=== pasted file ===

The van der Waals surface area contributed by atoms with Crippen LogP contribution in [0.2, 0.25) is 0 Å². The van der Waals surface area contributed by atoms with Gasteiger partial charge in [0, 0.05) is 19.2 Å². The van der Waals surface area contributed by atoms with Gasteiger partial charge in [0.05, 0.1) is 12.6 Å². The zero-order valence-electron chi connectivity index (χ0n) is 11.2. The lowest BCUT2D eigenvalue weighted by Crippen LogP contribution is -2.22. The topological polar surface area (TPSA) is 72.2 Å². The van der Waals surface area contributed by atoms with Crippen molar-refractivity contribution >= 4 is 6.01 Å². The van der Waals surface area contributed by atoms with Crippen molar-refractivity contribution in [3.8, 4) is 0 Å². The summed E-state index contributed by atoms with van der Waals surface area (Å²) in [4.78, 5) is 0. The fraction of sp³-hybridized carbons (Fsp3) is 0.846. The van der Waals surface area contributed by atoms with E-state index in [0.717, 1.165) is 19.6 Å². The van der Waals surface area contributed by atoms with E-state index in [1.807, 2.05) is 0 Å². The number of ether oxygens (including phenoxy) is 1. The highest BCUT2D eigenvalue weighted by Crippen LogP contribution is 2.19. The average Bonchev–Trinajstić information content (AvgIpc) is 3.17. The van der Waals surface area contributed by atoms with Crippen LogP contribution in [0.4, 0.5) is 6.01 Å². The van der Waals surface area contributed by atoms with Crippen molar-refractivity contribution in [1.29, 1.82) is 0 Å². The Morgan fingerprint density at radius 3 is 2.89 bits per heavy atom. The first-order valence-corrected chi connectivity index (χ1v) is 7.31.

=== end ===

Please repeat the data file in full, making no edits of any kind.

The van der Waals surface area contributed by atoms with Crippen LogP contribution in [0.2, 0.25) is 0 Å². The van der Waals surface area contributed by atoms with Gasteiger partial charge in [0, 0.05) is 19.2 Å². The van der Waals surface area contributed by atoms with Gasteiger partial charge in [0.05, 0.1) is 12.6 Å². The zero-order valence-electron chi connectivity index (χ0n) is 11.2. The lowest BCUT2D eigenvalue weighted by Crippen LogP contribution is -2.22. The topological polar surface area (TPSA) is 72.2 Å². The van der Waals surface area contributed by atoms with Crippen molar-refractivity contribution >= 4 is 6.01 Å². The van der Waals surface area contributed by atoms with Crippen molar-refractivity contribution in [3.8, 4) is 0 Å². The summed E-state index contributed by atoms with van der Waals surface area (Å²) in [4.78, 5) is 0. The fraction of sp³-hybridized carbons (Fsp3) is 0.846. The van der Waals surface area contributed by atoms with E-state index in [0.717, 1.165) is 19.6 Å². The van der Waals surface area contributed by atoms with E-state index in [1.807, 2.05) is 0 Å². The number of ether oxygens (including phenoxy) is 1. The highest BCUT2D eigenvalue weighted by Crippen LogP contribution is 2.19. The average Bonchev–Trinajstić information content (AvgIpc) is 3.17. The van der Waals surface area contributed by atoms with Crippen LogP contribution in [0.4, 0.5) is 6.01 Å². The van der Waals surface area contributed by atoms with Crippen molar-refractivity contribution in [1.29, 1.82) is 0 Å². The Morgan fingerprint density at radius 3 is 2.89 bits per heavy atom. The first-order valence-corrected chi connectivity index (χ1v) is 7.31.